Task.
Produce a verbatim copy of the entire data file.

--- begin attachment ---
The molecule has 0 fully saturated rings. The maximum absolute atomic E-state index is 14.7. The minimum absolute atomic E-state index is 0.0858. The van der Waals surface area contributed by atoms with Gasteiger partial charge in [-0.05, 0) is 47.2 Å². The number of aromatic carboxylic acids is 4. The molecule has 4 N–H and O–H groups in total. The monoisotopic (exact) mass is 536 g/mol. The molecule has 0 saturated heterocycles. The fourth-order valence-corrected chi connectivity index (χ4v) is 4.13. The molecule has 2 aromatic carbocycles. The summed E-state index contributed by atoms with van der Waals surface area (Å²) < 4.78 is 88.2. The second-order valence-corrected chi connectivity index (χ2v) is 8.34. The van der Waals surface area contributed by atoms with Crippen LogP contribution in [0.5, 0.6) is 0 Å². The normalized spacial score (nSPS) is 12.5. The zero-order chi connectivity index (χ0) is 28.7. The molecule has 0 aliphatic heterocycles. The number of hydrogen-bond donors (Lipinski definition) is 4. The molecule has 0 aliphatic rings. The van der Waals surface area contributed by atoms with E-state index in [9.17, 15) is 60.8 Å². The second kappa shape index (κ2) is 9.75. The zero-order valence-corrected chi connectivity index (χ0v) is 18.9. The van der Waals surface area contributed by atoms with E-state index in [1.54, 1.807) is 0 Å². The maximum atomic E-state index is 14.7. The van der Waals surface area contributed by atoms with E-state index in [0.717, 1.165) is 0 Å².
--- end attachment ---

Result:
The molecule has 0 fully saturated rings. The maximum absolute atomic E-state index is 14.7. The minimum absolute atomic E-state index is 0.0858. The van der Waals surface area contributed by atoms with Gasteiger partial charge in [-0.05, 0) is 47.2 Å². The number of aromatic carboxylic acids is 4. The molecule has 4 N–H and O–H groups in total. The monoisotopic (exact) mass is 536 g/mol. The molecule has 0 saturated heterocycles. The fourth-order valence-corrected chi connectivity index (χ4v) is 4.13. The molecule has 2 aromatic carbocycles. The summed E-state index contributed by atoms with van der Waals surface area (Å²) < 4.78 is 88.2. The second-order valence-corrected chi connectivity index (χ2v) is 8.34. The van der Waals surface area contributed by atoms with Crippen LogP contribution in [0.5, 0.6) is 0 Å². The normalized spacial score (nSPS) is 12.5. The zero-order chi connectivity index (χ0) is 28.7. The molecule has 0 aliphatic heterocycles. The number of hydrogen-bond donors (Lipinski definition) is 4. The molecule has 0 aliphatic rings. The van der Waals surface area contributed by atoms with E-state index in [9.17, 15) is 60.8 Å². The second kappa shape index (κ2) is 9.75. The zero-order valence-corrected chi connectivity index (χ0v) is 18.9. The van der Waals surface area contributed by atoms with E-state index in [1.54, 1.807) is 0 Å². The maximum atomic E-state index is 14.7. The van der Waals surface area contributed by atoms with E-state index in [0.717, 1.165) is 0 Å².